Pregnancy-related deaths can happen as long as up to a year after a woman gives birth but most of these deaths are preventable, according to a new CDC Morbidity and Mortality Weekly Report(www.cdc.gov) and related Vital Signs report.(www.cdc.gov)
Of the approximately 700 pregnancy-related deaths that occur every year in the United States for which timing is known, the agency said 31.3% occurred during pregnancy, 16.9% on the day of delivery, 18.6% on days one to six postpartum, 21.4% on days seven to 42 postpartum, and 11.7% on days 43-365 postpartum.
Leading causes of death varied by timing relative to the end of pregnancy and included cardiovascular conditions (more than 33%), infection (12.5%) and obstetric hemorrhage (11.2%).
For the report, the CDC analyzed data from its national Pregnancy Mortality Surveillance System for 2011-2015. Pregnancy-related mortality ratios were calculated overall and by sociodemographic characteristics. The agency also calculated the distribution of pregnancy-related deaths by timing relative to the end of pregnancy and by leading causes of death.
Additionally, the CDC analyzed data on pregnancy-related deaths during 2013-2017 from 13 state maternal mortality review committees for preventability, factors that contributed to pregnancy-related deaths and MMRC-identified prevention strategies to address contributing factors.
- Sixty percent of pregnancy-related deaths for which timing was known from 2011-2015 were preventable, according to a new CDC Morbidity and Mortality Weekly Report.
- Of the approximately 700 pregnancy-related deaths that occur every year in the United States for which timing is known, the agency said 31.3% occurred during pregnancy, 16.9% on the day of delivery, 18.6% on days one to six postpartum, 21.4% on days seven to 42 postpartum, and 11.7% on days 43-365 postpartum.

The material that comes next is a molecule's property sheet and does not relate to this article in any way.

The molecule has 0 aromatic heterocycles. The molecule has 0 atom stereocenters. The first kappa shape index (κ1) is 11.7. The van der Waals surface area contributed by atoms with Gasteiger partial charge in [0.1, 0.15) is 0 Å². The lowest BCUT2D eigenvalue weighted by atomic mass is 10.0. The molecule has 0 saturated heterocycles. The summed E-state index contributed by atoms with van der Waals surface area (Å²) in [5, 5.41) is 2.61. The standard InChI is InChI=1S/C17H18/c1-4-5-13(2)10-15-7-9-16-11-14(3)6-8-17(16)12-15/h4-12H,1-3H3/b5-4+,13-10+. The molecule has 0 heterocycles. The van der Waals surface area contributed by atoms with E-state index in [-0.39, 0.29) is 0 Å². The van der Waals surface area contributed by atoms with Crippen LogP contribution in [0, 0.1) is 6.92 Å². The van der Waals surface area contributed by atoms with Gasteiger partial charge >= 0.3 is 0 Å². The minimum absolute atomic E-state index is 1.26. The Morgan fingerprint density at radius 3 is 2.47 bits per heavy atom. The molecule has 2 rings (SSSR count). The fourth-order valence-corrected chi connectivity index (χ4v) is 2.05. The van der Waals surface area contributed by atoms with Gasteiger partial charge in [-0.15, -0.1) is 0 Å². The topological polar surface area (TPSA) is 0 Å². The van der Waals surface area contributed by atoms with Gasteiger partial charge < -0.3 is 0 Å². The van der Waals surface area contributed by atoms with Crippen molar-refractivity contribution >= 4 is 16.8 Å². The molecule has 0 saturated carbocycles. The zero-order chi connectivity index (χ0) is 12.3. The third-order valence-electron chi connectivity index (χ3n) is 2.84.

- Leading causes of death varied by timing relative to the end of pregnancy and included cardiovascular conditions (more than 33%), infection (12.5%) and obstetric hemorrhage (11.2%).
About 60% of pregnancy-related deaths from state MMRCs were determined to be preventable and preventability did not differ significantly by race/ethnicity or timing of death.
"Ensuring quality care for mothers throughout their pregnancies and postpartum should be among our nation's highest priorities," said CDC Director Robert Redfield, M.D., in a news release.(www.cdc.gov) "Though most pregnancies progress safely, I urge the public health community to increase awareness with all expectant and new mothers about the signs of serious pregnancy complications and the need for preventive care that can and does save lives."
The report noted that from 2011-2015, the national pregnancy-related mortality ratio was 17.2 per 100,000 live births.
Non-Hispanic black women and American Indian/Alaska Native women had the highest PRMRs (42.8 and 32.5, respectively), which was 3.3 and 2.5 times as high, respectively, as the PRMR for non-Hispanic white women (13), the CDC found.
State MMRCs identified an average of three to four contributing factors per pregnancy-related death, the MMWR report said.
Contributing factors were thematically coded as community factors (e.g., unstable housing and limited access to transportation), health facility factors (e.g., limited experience with obstetric emergencies and lack of appropriate personnel or services), patient factors (e.g., lack of knowledge of warning signs and nonadherence to medical regimens), provider factors (e.g., missed or delayed diagnosis and lack of continuity of care) and system-level factors (e.g., inadequate access to care and poor case coordination).
Preventing Maternal Deaths
The MMWR report said prevention strategies identified by state MMRCs included addressing community factors by expanding clinical office hours and the number of practices that accept Medicaid, prioritizing pregnant and postpartum women for temporary housing programs, and improving access to transportation.